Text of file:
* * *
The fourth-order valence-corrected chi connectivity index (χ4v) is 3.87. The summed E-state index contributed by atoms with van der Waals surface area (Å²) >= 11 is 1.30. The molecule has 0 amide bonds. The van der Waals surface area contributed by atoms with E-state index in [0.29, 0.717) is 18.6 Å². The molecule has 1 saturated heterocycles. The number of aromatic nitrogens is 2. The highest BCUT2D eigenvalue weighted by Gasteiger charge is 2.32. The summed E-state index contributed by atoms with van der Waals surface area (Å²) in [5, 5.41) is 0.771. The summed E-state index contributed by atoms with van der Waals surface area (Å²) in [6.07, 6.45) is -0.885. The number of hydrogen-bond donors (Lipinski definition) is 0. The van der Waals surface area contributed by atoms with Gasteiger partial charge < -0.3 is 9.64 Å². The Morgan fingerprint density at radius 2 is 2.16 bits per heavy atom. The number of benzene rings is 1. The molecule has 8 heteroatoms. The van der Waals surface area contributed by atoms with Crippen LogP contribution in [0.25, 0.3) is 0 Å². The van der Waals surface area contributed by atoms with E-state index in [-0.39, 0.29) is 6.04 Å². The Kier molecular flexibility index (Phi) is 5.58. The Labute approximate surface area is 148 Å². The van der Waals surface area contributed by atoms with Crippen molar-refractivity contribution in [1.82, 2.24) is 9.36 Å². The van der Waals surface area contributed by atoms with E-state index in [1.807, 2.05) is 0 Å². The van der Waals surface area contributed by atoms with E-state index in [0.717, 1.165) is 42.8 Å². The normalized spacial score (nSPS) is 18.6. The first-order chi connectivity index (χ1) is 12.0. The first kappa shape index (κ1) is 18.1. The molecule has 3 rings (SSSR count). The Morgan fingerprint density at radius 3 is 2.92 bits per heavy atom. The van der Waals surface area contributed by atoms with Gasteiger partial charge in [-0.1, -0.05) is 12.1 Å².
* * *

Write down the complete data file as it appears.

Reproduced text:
The fourth-order valence-corrected chi connectivity index (χ4v) is 3.87. The summed E-state index contributed by atoms with van der Waals surface area (Å²) >= 11 is 1.30. The molecule has 0 amide bonds. The van der Waals surface area contributed by atoms with E-state index in [0.29, 0.717) is 18.6 Å². The molecule has 1 saturated heterocycles. The number of aromatic nitrogens is 2. The highest BCUT2D eigenvalue weighted by Gasteiger charge is 2.32. The summed E-state index contributed by atoms with van der Waals surface area (Å²) in [5, 5.41) is 0.771. The summed E-state index contributed by atoms with van der Waals surface area (Å²) in [6.07, 6.45) is -0.885. The number of hydrogen-bond donors (Lipinski definition) is 0. The van der Waals surface area contributed by atoms with Gasteiger partial charge < -0.3 is 9.64 Å². The Morgan fingerprint density at radius 2 is 2.16 bits per heavy atom. The number of benzene rings is 1. The molecule has 8 heteroatoms. The van der Waals surface area contributed by atoms with Crippen LogP contribution in [0.25, 0.3) is 0 Å². The van der Waals surface area contributed by atoms with E-state index in [-0.39, 0.29) is 6.04 Å². The Kier molecular flexibility index (Phi) is 5.58. The Labute approximate surface area is 148 Å². The van der Waals surface area contributed by atoms with Crippen molar-refractivity contribution in [1.82, 2.24) is 9.36 Å². The van der Waals surface area contributed by atoms with E-state index in [1.807, 2.05) is 0 Å². The van der Waals surface area contributed by atoms with E-state index in [0.717, 1.165) is 42.8 Å². The normalized spacial score (nSPS) is 18.6. The first-order chi connectivity index (χ1) is 12.0. The first kappa shape index (κ1) is 18.1. The molecule has 3 rings (SSSR count). The Morgan fingerprint density at radius 3 is 2.92 bits per heavy atom. The van der Waals surface area contributed by atoms with Gasteiger partial charge in [-0.1, -0.05) is 12.1 Å².